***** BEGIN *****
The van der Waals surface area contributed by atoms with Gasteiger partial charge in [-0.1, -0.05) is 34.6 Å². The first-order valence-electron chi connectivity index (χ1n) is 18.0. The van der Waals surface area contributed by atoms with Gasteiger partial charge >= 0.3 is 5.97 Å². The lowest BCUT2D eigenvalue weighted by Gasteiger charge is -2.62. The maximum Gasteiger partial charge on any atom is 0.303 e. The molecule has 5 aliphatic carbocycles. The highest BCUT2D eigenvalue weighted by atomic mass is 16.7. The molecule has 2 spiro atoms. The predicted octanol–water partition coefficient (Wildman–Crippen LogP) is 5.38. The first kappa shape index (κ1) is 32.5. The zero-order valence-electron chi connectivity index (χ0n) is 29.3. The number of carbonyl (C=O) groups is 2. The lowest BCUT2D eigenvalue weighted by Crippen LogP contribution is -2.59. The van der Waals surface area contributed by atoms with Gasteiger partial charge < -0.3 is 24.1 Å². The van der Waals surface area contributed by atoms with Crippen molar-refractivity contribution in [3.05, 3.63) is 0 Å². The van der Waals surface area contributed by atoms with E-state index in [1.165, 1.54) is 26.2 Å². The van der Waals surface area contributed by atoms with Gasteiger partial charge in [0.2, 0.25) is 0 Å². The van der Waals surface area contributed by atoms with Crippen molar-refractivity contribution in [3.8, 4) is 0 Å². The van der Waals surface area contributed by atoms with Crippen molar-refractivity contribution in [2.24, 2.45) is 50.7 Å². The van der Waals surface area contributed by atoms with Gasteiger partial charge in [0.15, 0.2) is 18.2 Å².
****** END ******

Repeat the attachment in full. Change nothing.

The van der Waals surface area contributed by atoms with Gasteiger partial charge in [-0.1, -0.05) is 34.6 Å². The first-order valence-electron chi connectivity index (χ1n) is 18.0. The van der Waals surface area contributed by atoms with Gasteiger partial charge >= 0.3 is 5.97 Å². The lowest BCUT2D eigenvalue weighted by Gasteiger charge is -2.62. The maximum Gasteiger partial charge on any atom is 0.303 e. The molecule has 5 aliphatic carbocycles. The highest BCUT2D eigenvalue weighted by atomic mass is 16.7. The molecule has 2 spiro atoms. The predicted octanol–water partition coefficient (Wildman–Crippen LogP) is 5.38. The first kappa shape index (κ1) is 32.5. The zero-order valence-electron chi connectivity index (χ0n) is 29.3. The number of carbonyl (C=O) groups is 2. The lowest BCUT2D eigenvalue weighted by Crippen LogP contribution is -2.59. The van der Waals surface area contributed by atoms with Gasteiger partial charge < -0.3 is 24.1 Å². The van der Waals surface area contributed by atoms with Crippen molar-refractivity contribution in [3.05, 3.63) is 0 Å². The van der Waals surface area contributed by atoms with E-state index in [1.165, 1.54) is 26.2 Å². The van der Waals surface area contributed by atoms with Gasteiger partial charge in [0.2, 0.25) is 0 Å². The van der Waals surface area contributed by atoms with Crippen molar-refractivity contribution in [3.8, 4) is 0 Å². The van der Waals surface area contributed by atoms with Crippen molar-refractivity contribution in [2.24, 2.45) is 50.7 Å². The van der Waals surface area contributed by atoms with Gasteiger partial charge in [0.15, 0.2) is 18.2 Å².